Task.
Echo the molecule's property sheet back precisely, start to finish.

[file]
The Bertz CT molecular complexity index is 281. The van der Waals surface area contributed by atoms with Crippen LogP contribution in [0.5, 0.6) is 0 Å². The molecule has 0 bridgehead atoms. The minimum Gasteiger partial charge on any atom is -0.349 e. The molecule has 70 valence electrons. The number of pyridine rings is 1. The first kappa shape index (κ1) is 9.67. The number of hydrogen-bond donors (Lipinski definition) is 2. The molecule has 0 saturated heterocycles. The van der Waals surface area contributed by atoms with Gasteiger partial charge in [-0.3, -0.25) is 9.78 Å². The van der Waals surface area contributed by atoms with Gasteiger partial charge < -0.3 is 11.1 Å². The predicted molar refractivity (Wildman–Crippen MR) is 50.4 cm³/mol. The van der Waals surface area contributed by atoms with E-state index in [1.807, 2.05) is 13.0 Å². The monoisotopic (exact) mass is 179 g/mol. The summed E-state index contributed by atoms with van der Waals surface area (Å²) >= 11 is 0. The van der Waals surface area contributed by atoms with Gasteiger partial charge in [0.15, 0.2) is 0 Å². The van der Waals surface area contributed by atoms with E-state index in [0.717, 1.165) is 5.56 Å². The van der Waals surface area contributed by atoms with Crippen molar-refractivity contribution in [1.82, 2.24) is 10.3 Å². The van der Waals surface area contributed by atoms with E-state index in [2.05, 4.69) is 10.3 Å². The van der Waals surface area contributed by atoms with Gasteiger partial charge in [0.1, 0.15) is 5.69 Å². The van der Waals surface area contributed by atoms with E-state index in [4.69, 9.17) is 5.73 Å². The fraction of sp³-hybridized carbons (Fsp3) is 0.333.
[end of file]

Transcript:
The Bertz CT molecular complexity index is 281. The van der Waals surface area contributed by atoms with Crippen LogP contribution in [0.5, 0.6) is 0 Å². The molecule has 0 bridgehead atoms. The minimum Gasteiger partial charge on any atom is -0.349 e. The molecule has 70 valence electrons. The number of pyridine rings is 1. The first kappa shape index (κ1) is 9.67. The number of hydrogen-bond donors (Lipinski definition) is 2. The molecule has 0 saturated heterocycles. The van der Waals surface area contributed by atoms with Gasteiger partial charge in [-0.3, -0.25) is 9.78 Å². The van der Waals surface area contributed by atoms with Gasteiger partial charge < -0.3 is 11.1 Å². The predicted molar refractivity (Wildman–Crippen MR) is 50.4 cm³/mol. The van der Waals surface area contributed by atoms with E-state index in [1.807, 2.05) is 13.0 Å². The monoisotopic (exact) mass is 179 g/mol. The summed E-state index contributed by atoms with van der Waals surface area (Å²) >= 11 is 0. The van der Waals surface area contributed by atoms with Gasteiger partial charge in [0.15, 0.2) is 0 Å². The van der Waals surface area contributed by atoms with E-state index in [0.717, 1.165) is 5.56 Å². The van der Waals surface area contributed by atoms with Crippen molar-refractivity contribution in [1.82, 2.24) is 10.3 Å². The van der Waals surface area contributed by atoms with E-state index in [2.05, 4.69) is 10.3 Å². The van der Waals surface area contributed by atoms with Gasteiger partial charge in [0.1, 0.15) is 5.69 Å². The van der Waals surface area contributed by atoms with E-state index in [4.69, 9.17) is 5.73 Å². The fraction of sp³-hybridized carbons (Fsp3) is 0.333.